Disaster strikes in Tombstone. A town’s water supply is cut off. The town fathers rush out to fix it, but the Federal government says no can do. No repairs unless they are effected using only 19th century tools. “There’s a popular saying in the American West: Whiskey’s for drinking, but water’s for fighting over. This dusty little city, made famous by the Gunfight at the O.K. Corral, has a dilly of a water fight on its hands.”
Tombstone’s water line was damaged in last year’s massive Monument fire. The city says the feds are blocking emergency repairs that are critical to its survival.
In court papers, lawyers for the federal government say there’s no emergency. Instead, they contend, Tombstone is using the fire’s aftermath as an excuse to “upgrade and improve” its water system.
Kathleen Nelson, the acting ranger in charge of the Coronado National Forest, says the Forest Service has been letting Tombstone do some work, as long as it complies with the 1964 Wilderness Act.
In the wilderness, Tombstone can dig with shovels, not bulldozers. The new pipe can come up the mountain on horses, not in trucks.
Maybe the town should communicate with the Forest Service using the telegraph and the pony express as well. But that is hardly like to amuse the Federal bureaucracy, which prefers the high-tech. Recently lawmakers asked EPA Director Lisa Jackson why drones were flying surveillance over livestock operations in Nebraska.
The Environmental Protection Agency uses aerial surveillance across a swath of the Midwest know as Section 7 – which includes Nebraska, Iowa, Kansas and Missouri — and has defended the practice as cost-efficient.
Cost efficient, yes. But what are they doing? One agency, in addition to the EPA, already operates surveillance assets over the United States. “The Department of Homeland Security is the only federal agency to discuss openly its use of drones in domestic airspace.”
U.S. Customs and Border Protection, an agency within the department, operates nine drones, variants of the CIA’s feared Predator. The aircraft, which are flown remotely by a team of 80 fully qualified pilots, are used principally for border and counternarcotics surveillance under four long-term FAA certificates.
Officials say they can be used on a short-term basis for a variety of other public-safety and emergency-management missions if a separate certificate is issued for that mission.
Like many other issues the question of whether water lines can be repaired or cows watched from the air is less about the putative subject of regulation than it is about power. Recently a court rejected claims by Tombstone that it was entitled to repair its water system without reference to the Forest Service.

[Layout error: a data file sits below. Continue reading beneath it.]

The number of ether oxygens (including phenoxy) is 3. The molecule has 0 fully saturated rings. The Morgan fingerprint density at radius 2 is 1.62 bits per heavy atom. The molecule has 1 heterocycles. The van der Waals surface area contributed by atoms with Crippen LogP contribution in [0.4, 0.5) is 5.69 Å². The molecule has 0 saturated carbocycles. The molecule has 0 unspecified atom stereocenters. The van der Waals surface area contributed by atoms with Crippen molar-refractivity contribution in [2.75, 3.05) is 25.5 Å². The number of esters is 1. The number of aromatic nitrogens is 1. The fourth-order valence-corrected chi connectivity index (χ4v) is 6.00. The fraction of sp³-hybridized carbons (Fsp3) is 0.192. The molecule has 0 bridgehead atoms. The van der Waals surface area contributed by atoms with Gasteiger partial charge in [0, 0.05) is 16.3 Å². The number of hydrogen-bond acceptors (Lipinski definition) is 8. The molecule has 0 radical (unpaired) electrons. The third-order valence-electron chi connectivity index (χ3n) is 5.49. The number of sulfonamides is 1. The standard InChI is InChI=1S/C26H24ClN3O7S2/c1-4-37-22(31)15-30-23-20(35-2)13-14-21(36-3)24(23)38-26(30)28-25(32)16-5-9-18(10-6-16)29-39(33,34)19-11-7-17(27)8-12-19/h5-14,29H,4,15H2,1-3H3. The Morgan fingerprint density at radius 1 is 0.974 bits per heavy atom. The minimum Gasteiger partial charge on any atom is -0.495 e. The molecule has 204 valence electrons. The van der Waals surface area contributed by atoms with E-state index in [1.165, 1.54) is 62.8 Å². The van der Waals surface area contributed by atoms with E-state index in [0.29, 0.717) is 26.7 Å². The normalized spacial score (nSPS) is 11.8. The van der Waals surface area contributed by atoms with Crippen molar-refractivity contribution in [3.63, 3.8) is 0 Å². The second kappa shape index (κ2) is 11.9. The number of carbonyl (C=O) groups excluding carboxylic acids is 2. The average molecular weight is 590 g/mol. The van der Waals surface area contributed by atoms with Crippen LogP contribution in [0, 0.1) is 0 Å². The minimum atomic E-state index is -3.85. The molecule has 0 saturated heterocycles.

A federal judge rejected a conservative group’s claim that the historic town of Tombstone faces a water crises because the U.S. Forest Service refuses to allow crews access to a wilderness area to repair springs damaged by wildfire and mudslides.
U.S. District Judge Frank Zapata this week denied the Phoenix-based Goldwater Institute’s motion for a preliminary injunction. The group, which is representing the City of Tombstone against the Forest Service, immediately filed an appeal with the 9th Circuit. …
“Upon review of the record, the court finds that plaintiff has not demonstrated irreparable harm,” Zapata wrote. “Likewise, the court also finds that plaintiff cutting a path through a federally protected wilderness area with excavators and other construction equipment would have a significant impact; the public interest and equities weigh in favor of defendants who are attempting to conserve and protect important wilderness areas.”
Goldwater Institute attorney Nicholas Dranias said in an interview that Zapata’s ruling is “replete with errors of law.” He said Zapata misinterpreted the group’s sovereign immunity arguments and other legal issues, and that he is confident the 9th Circuit will reverse.
Dranias said that Tombstone has given the agency all the information it needs to allow access, and that the Forest Service is stalling because it wants to control access to the springs and the water that they provide.
“The bottom line here is that this is about power — the power water gives you in an arid environment,” he said. “The federal government wants that power.”
“This is about power”. Perhaps one day it will be discovered that cows, trees, Big Gulf softdrinks, even the air people are merely useful as a battleground for this precious commodity. Everything else is incidental.
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